Like most sub-Saharan countries, Burkina Faso's population is increasing rapidly, with an annual growth rate of 3.3%. Although the country has experienced relative growth in the past decade, it is still considered a low income country with low Gross Domestic Product (GDP). The country's economy is predominately agriculture based with some industrial facilities.
Agriculture makes up around 40% of GDP and 80% of all of the country's exports. Hence agriculture is the driving force for the country's economic and social development which is also the main source of income and employment for 85 to 90% of the population.
Climate in Burkina Faso
Climatically, the country can be divided into 3 zones from North to south, comprising the Sahelian zone in the North, with rainfall less that 600mm/year. Whilst the North Sudanian zone receives 600 to 900mm of rainfall/year, rainfall in the South Sudanian zone exceeds 900mm/year. Rainfall varies on average between 400 mm in the north to 1,200 mm in the south and west, with a number of rainy days varying between 40 and 80 and average temperature is 27−28°C. However, annual rainfall has decreased significantly over the past 60 years. This has resulted in a southward shift of over 100 km of isohyets over the period.
The southward drift in the country's rainfall gradient will affect physical variables such as vegetation, forests and transformation of soils. The country's agriculture is dependent on climatic patterns, of which the irregular nature and year to year and spatial variability have been marked since the period of severe drought in the 1970s.
The effects of climate change on agriculture are perceptible throughout the territory, more acutely where the climate is predominantly sahelian. The vagaries of the climate affect stability of agro-pastoral production and income from exports, thus weakening the country's economy. This is a situation expected to be aggravated in coming decades as different climate scenarios point towards reduced rainfall.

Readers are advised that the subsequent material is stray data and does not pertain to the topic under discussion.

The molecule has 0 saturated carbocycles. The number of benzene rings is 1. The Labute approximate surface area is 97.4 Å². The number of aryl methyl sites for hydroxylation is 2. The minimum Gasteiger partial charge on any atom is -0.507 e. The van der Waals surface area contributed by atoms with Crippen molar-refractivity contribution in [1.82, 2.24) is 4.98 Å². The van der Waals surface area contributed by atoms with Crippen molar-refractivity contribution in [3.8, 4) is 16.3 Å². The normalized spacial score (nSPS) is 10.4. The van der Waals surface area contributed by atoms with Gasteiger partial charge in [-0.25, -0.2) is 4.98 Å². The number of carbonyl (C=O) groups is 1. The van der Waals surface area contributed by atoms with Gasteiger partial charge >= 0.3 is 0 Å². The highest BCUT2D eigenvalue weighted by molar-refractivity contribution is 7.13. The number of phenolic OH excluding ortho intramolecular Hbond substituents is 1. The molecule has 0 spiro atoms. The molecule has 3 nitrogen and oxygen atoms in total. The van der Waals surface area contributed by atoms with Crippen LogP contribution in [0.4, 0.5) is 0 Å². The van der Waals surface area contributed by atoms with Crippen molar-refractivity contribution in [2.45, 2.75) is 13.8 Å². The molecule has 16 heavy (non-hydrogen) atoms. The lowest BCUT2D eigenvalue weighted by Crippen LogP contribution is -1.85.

National Adaptation Action Plan
In 2006, a group of experts working under the Environment Ministry drew up a National Adaptation Action Plan aimed at responding to the challenges of climate change. Besides, Burkina’s National Council for Environment and Sustainable Development, an inter-ministerial group that includes independent experts and civil society, identified the four sectors most vulnerable to climate change: water, agriculture, stock raising and forestry.
Burkina Faso has also developed an action plan setting out a framework for integrated water resources management (IWRM) and identifying the specific actions and means for their implementation. The overall objective of the action plan is to contribute to the implementation of IWRM adapted to the national context and policies, as well as reflect the principles of sustainable and ecologically viable rational water resources management.
WACDEP should focus on strengthening the capacity and activities on initiatives of the Burkina Faso government to develop and increase the practice of irrigation and agricultural extension as viable options for adaptation of Burkina Faso's agriculture to climate change. Efforts should also be made to diversification of energy supply sources to reduce Burkina Faso's dependence on systems that are vulnerable to climate change (petroleum products, fuel wood). Support be offered on development of energy from renewable sources, especially solar, for which Burkina Faso has a large and underexploited potential. Offer support for research institutions as well as training in the techniques and optimization of use of solar energy.